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Wed Jan 7 14:59:48 PST 2004

Introduction to the study of programming languages

This chapter introduces many new terms.  If you can not find their
meaning in the text then follow this link
	http://www.csci.csusb.edu/dick/cs320/lookup.php
and enter the word into the form to search my repository of terms
for CS320.

Outline

	1.1 Reasons why
	1.2 Programming Domains
	1.3 Language Evaluation Criteria
	1.4 Influences on Language Design
	1.5 Language Categories
	1.6 Language Design Tradeoffs
	1.7 Implementation Methods
	1.8 Programming Environments
	Review Questions
	Problem Set

Why study programming languages?

	Increased capacity to express ideas
	Improved background for choosing languages
	Increased ability to learn new languages
	Better understanding of implementations (and so better debugging skill)
	Increase ability to design new languages
	Overall advancements of Computing
	Others...
Which of the reasons  on pages 3..5 are most important to you?

Domains (section 1.2, pp5-7)

	Scientific applications
	Business Applications
	Artificial Intelligence
	Systems Programming
	Scripting: Shells, awk, tcl,...perl,...JavaScript...
	Special Purposes: CAD/CAM, Machine Tools, ...
  Missing:
	Web Programming

Which languages are linked to these domains?

Non-programming Domains

	Markup Languages: HTML, XML, ....
	Modeling Languages: UML
	Metalanguages: BNF,...
Which is your own application domain?

Criteria: What makes a language good or bad?

	The Key Criteria is COST.
		Cost (writing, maintaining, compiling, running, tools,...)
	Three Criteria in text contribute to COST.
		Readability
		Writability
		Reliability

	These depend on the features of the language:
		Simplicity, Orthogonality, structures for:control & data,
		Syntax, support for abstraction (data and control),
		type checking, exception handling, aliasing,
		etc etc

Make sure you keep the three criteria separate from the many features.

	The relationships between criteria and features is complex:
		Too little of a feature can be as bad as too much
		A feature that is good for one criteria is bad for another

	Which do think is most important:
		in Comp Science class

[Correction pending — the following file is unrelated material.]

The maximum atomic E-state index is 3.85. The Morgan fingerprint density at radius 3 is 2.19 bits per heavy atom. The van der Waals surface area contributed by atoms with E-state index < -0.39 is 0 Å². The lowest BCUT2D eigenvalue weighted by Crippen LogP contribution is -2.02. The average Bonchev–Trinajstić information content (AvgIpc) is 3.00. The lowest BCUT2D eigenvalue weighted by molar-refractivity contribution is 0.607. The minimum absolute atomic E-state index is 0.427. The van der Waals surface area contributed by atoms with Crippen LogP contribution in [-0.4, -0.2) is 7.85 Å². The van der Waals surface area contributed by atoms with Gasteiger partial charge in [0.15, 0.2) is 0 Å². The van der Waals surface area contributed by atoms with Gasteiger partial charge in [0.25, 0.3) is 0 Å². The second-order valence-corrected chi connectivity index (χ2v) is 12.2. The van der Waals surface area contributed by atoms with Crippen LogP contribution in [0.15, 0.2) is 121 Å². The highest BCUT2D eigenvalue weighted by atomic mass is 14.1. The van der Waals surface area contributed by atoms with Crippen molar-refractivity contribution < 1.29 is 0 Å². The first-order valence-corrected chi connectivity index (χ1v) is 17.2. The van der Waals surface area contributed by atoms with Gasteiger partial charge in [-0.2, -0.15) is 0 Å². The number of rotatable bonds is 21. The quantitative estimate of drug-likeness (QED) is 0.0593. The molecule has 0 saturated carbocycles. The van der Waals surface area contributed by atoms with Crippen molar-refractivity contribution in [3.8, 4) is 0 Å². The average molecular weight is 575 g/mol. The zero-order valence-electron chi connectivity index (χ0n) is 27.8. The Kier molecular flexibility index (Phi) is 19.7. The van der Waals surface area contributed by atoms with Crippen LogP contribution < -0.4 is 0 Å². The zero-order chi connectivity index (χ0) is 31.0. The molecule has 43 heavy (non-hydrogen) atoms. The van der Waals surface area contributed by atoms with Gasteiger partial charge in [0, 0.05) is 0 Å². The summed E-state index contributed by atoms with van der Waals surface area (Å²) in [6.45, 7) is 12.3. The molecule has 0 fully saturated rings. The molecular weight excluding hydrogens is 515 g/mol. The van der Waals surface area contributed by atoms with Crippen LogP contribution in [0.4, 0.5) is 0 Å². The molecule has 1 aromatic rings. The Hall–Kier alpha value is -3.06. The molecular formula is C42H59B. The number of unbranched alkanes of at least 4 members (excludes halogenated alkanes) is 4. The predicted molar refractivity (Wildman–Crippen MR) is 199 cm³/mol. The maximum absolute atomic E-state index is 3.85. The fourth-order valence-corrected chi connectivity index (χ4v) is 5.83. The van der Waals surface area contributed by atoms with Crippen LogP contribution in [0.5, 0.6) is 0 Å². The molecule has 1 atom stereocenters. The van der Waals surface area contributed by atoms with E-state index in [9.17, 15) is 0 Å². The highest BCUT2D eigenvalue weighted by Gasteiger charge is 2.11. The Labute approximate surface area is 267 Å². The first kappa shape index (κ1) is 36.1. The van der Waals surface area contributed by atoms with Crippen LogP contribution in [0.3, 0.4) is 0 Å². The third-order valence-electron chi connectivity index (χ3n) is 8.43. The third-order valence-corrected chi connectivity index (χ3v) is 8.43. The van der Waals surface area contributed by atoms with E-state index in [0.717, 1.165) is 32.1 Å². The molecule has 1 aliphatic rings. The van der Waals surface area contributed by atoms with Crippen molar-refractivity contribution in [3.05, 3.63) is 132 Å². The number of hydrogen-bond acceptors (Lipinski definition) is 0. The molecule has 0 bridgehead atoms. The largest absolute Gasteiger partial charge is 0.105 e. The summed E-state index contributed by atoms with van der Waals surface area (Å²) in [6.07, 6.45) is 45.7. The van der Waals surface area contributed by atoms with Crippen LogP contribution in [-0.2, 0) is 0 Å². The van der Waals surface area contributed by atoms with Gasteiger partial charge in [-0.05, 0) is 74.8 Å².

in business
		in science
		in AI
		in Systems
		in a Missile?
	Are any criteria missing?

How do languages become what they are?

	Computer Architecture
		Did Kernighan & Ritchie's machine influence C?
		Evidence:  A=B[C++] is a PDP11 instruction.
	Methods
		http://www.csci.csusb.edu/dick/methods.html
		Did programming methods influence C++?
		Evidence
			Modules->multifile programs
			Multiple control structures were popular in the 70's
	*Inertia*
		It costs a lot to change... so languages tend to
		mutate rather than make big leaps.  However: All
		American National Standards have an 11 year review
		cycle so standard languages tend to catch up with
		10 years evolution in a year or two.

Success comes from:

	*Economics*
	*Advertising*

Categories

	Programming Languages
		Procedural
		Functional
		Object-Oreiented
		Rule-Based
	Markup Languages -- describe structure and appearance
	Meta-Languages -- describe other languages -- see chapter 3
	Modelling Languages -- describe problems and solutions.

Trade offs

	Give examples of opposing and desirable goals for C++.


How are languages implemented?

	Place of Programming Languages in Software systems.
		Form a shell around the OS that surrounds the machine

	Compiled	(Turbo Pascal, C, FORTRAN, COBOL, C++)
		Source->lexical->syntax->structure->code->link->Run
		           \_______\____        ____/
		                        Symbols

	Interpreted	(Basic,LISP, JavaScript,...)
		Source->statement->execute->next statement->execute->...
	Both!		(UCSD Pascal, Java,Prolog,Smalltalk,Scheme(?))

Programming Environments

	Collections of tools used to develop software
	Examples: UNIX, Smalltalk, Turbo<X>, Visual<X>.
	Problem of good tools with different user interfaces.